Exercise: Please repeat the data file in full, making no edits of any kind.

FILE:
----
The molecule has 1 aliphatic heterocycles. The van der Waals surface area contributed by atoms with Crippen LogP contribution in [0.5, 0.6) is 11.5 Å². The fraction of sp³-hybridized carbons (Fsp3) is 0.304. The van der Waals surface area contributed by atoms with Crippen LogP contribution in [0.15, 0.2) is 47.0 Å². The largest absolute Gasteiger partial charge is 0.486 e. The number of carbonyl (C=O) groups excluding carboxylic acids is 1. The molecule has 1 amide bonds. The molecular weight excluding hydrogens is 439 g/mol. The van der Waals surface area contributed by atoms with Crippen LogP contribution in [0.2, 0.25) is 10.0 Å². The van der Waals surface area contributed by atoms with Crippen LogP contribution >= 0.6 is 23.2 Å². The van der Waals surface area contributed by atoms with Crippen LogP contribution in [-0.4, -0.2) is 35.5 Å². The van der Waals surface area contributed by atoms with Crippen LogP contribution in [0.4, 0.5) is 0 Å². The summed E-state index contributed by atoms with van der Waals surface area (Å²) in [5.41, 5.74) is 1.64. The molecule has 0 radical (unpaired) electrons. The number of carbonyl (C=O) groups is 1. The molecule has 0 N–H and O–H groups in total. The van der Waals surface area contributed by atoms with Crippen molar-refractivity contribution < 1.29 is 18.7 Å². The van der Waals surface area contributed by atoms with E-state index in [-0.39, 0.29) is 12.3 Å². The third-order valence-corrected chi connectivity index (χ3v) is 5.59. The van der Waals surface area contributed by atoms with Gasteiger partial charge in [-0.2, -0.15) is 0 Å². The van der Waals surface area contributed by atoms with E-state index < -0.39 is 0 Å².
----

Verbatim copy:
The molecule has 1 aliphatic heterocycles. The van der Waals surface area contributed by atoms with Crippen LogP contribution in [0.5, 0.6) is 11.5 Å². The fraction of sp³-hybridized carbons (Fsp3) is 0.304. The van der Waals surface area contributed by atoms with Crippen LogP contribution in [0.15, 0.2) is 47.0 Å². The largest absolute Gasteiger partial charge is 0.486 e. The number of carbonyl (C=O) groups excluding carboxylic acids is 1. The molecule has 1 amide bonds. The molecular weight excluding hydrogens is 439 g/mol. The van der Waals surface area contributed by atoms with Crippen LogP contribution in [0.2, 0.25) is 10.0 Å². The van der Waals surface area contributed by atoms with Crippen LogP contribution >= 0.6 is 23.2 Å². The van der Waals surface area contributed by atoms with Crippen LogP contribution in [-0.4, -0.2) is 35.5 Å². The van der Waals surface area contributed by atoms with Crippen LogP contribution in [0.4, 0.5) is 0 Å². The summed E-state index contributed by atoms with van der Waals surface area (Å²) in [5.41, 5.74) is 1.64. The molecule has 0 radical (unpaired) electrons. The number of carbonyl (C=O) groups is 1. The molecule has 0 N–H and O–H groups in total. The van der Waals surface area contributed by atoms with Crippen molar-refractivity contribution < 1.29 is 18.7 Å². The van der Waals surface area contributed by atoms with E-state index in [-0.39, 0.29) is 12.3 Å². The third-order valence-corrected chi connectivity index (χ3v) is 5.59. The van der Waals surface area contributed by atoms with Gasteiger partial charge in [-0.2, -0.15) is 0 Å². The van der Waals surface area contributed by atoms with E-state index < -0.39 is 0 Å².